30 Food Labels Read labels to learn more about your food choices.
Calculate % fat ? Know DV’s ? Know fat grams? Chip demo? Be sure students can estimate the % fat by calories, know daily value vs % fat and can count daily fat grams!

31 Attendance ???’s #1- How many Kcals are there in one gram of alcohol? Fat? (4-7-9 rule) #2- The Macronutrients supply all of the ____ needed to produce E? #3- T or F Most Americans need to take protein supplements! Chapter 8

32 2010 Dietary Guidelines The Dietary Guidelines for Americans are published by the Department of Health and Human Services (HHS) and the Department of Agriculture (USDA). The Guidelines provide authoritative advice for people two years and older about how good dietary habits can promote health and reduce risk for major chronic diseases. They serve as the basis for Federal food and nutrition education programs. * For information on the development of the 2010 Dietary Guidelines, check on Chapter 8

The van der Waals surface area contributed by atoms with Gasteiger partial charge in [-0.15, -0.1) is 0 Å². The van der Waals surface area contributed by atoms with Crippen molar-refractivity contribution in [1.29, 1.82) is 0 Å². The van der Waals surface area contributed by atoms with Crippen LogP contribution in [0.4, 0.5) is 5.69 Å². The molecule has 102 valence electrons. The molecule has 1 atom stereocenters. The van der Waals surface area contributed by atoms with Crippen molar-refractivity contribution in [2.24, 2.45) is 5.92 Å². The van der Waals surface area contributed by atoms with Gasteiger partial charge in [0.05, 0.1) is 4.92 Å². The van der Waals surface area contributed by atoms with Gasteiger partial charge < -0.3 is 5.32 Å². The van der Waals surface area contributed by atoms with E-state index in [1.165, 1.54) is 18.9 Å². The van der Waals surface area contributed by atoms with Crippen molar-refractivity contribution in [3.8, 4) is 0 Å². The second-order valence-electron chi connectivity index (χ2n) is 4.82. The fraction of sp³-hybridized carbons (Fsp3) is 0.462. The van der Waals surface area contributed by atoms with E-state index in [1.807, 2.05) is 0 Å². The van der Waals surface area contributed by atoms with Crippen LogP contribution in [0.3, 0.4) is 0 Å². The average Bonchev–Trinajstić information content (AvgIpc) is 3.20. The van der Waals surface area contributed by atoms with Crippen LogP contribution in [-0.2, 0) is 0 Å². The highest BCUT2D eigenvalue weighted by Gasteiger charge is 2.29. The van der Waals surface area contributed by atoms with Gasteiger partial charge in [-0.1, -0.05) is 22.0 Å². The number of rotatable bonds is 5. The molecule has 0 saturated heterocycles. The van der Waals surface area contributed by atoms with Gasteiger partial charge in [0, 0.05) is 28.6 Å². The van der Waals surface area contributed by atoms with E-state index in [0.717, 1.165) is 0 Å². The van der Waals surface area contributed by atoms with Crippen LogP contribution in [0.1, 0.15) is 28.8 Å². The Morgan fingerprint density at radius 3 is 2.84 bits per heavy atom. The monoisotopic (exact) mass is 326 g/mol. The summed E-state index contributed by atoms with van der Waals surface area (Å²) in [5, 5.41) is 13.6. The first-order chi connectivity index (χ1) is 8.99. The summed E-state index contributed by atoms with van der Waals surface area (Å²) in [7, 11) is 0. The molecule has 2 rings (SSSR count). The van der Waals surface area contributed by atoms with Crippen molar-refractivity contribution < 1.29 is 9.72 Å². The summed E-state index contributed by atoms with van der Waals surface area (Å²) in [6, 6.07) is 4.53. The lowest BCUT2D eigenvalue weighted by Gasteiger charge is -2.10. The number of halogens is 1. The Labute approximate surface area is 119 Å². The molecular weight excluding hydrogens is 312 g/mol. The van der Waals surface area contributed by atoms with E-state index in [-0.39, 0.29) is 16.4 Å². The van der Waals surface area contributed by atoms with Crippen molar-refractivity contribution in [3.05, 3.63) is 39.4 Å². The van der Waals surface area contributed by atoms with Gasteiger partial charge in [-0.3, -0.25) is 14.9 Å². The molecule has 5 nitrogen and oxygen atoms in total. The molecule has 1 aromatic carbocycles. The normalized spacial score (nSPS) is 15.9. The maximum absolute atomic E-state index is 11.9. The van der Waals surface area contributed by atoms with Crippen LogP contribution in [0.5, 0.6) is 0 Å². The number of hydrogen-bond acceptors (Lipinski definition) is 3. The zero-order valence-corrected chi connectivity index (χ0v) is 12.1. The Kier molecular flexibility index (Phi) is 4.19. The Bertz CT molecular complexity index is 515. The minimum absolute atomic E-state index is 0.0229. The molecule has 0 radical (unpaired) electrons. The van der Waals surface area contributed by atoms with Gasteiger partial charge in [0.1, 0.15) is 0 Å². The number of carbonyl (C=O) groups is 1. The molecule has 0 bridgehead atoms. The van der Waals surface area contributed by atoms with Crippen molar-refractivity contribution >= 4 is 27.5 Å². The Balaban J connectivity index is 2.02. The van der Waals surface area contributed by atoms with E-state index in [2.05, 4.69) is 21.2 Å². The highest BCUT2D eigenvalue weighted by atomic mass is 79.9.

33 FINAL STUDY QUESTIONS 1- All of the calories and energy (E) in the diet are supplied by the _____________? 2- Foods full of simple sugars & causing an immediate spike in blood sugar are called ________ glycemic index foods. 3- Healthy fats include monos & _______ whereas unhealthy fats are _____&_____. 4- Your daily” fat gram speed limit” is _____gms (W) and ______gms (M) 5- Fats or oils one should include in their diet include _________ & __________? 1- macronutrients 2- high /70-80 gms 4- canola & olive (mono’s) Chapter 8

34 Web Sites Fats 101- American Heart Association- Calorie Counters- Fast Food Chains & Restaurant Calorie Counter-